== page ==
At the entrance to the Cape Town Holocaust and Genocide Centre, there is a photo exhibit of about 12 panels from the Rwandan reconciliation work. Each panel contains a photo of a participant in the massacre of Tutsis, and his own recitation of his crimes and remorse. Most of them had served years in jail for their actions.
The other photo in each panel is (with one exception) of a woman who lost her husband and children at the hands of one of those perpetrators but who had nonetheless granted forgiveness to that person. In many cases, the perpetrator and victim have grown close, with the former being the one to perform tasks on the latter's behalf that would formerly have been done by male family members.
The reconciliation process described in the photos is the diametric opposite of the settling of accounts between the Allied victors and Nazi war criminals at Nuremburg. At Nuremburg, retributive justice was meted out to the Nazi perpetrators, with the hope also of deterring other would-be participants in genocide.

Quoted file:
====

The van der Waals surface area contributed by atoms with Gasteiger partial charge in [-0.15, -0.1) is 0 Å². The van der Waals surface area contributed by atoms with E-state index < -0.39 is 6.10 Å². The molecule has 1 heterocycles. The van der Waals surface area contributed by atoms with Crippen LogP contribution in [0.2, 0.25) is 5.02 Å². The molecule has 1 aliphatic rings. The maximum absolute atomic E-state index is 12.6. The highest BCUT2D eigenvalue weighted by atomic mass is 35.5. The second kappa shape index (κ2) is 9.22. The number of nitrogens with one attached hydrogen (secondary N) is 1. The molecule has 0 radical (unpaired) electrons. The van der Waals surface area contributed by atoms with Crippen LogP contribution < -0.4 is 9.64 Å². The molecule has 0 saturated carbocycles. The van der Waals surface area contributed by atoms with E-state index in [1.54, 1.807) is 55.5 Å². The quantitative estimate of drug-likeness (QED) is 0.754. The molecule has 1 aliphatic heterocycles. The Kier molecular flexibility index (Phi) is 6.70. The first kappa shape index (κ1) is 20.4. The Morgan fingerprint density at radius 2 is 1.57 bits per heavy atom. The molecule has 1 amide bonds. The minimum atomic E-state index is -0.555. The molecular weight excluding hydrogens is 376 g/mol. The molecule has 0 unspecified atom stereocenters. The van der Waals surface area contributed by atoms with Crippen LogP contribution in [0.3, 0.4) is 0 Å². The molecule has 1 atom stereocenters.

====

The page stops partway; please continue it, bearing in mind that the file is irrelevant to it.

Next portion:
Yet the Nuremburg process strikes the Western mind — at least this Western mind — as far more natural. In The Sunflower: On the Possibilities and Limits of Forgiveness, the late Nazi hunter Simon Wiesenthal relates how, when he was in a forced labor unit in a German military hospital, a nurse summoned him to the bedside of a mortally wounded German soldier. The soldier sought from Wiesenthal absolution for his role in the machine-gunning by SS soldiers of 300 desperate Jews as they tried to escape a burning building. Wiesenthal left the room without responding. He had no authority to grant forgiveness in the name of the Jewish People. And I'm sure each of us would react in the same way.
Even in my fantasy life, the outer limits of my capacity to forgive extend only to the point of urging a judge not to throw the book at, for instance, a young drunk driver responsible for the death of a loved one. But even then I cannot imagine maintaining an ongoing relationship with that person.
I wonder if there is something in traditional African culture that allows for reconciliation.